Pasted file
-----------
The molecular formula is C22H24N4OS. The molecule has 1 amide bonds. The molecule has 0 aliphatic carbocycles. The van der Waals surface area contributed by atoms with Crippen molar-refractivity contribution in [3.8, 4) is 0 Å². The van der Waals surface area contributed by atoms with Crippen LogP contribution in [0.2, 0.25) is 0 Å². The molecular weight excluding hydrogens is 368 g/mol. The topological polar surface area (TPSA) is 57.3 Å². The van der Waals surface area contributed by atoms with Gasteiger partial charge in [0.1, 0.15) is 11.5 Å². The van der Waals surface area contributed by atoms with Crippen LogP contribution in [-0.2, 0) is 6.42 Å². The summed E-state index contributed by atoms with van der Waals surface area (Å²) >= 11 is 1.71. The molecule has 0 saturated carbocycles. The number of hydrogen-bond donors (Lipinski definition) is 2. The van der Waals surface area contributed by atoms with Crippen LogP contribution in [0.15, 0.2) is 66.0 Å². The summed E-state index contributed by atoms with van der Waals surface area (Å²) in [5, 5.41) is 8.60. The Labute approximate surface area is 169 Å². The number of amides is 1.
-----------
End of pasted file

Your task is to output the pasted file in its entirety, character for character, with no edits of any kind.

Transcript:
The molecular formula is C22H24N4OS. The molecule has 1 amide bonds. The molecule has 0 aliphatic carbocycles. The van der Waals surface area contributed by atoms with Crippen molar-refractivity contribution in [3.8, 4) is 0 Å². The van der Waals surface area contributed by atoms with Crippen LogP contribution in [0.2, 0.25) is 0 Å². The molecular weight excluding hydrogens is 368 g/mol. The topological polar surface area (TPSA) is 57.3 Å². The van der Waals surface area contributed by atoms with Gasteiger partial charge in [0.1, 0.15) is 11.5 Å². The van der Waals surface area contributed by atoms with Crippen LogP contribution in [-0.2, 0) is 6.42 Å². The summed E-state index contributed by atoms with van der Waals surface area (Å²) >= 11 is 1.71. The molecule has 0 saturated carbocycles. The number of hydrogen-bond donors (Lipinski definition) is 2. The van der Waals surface area contributed by atoms with Crippen LogP contribution in [0.15, 0.2) is 66.0 Å². The summed E-state index contributed by atoms with van der Waals surface area (Å²) in [5, 5.41) is 8.60. The Labute approximate surface area is 169 Å². The number of amides is 1.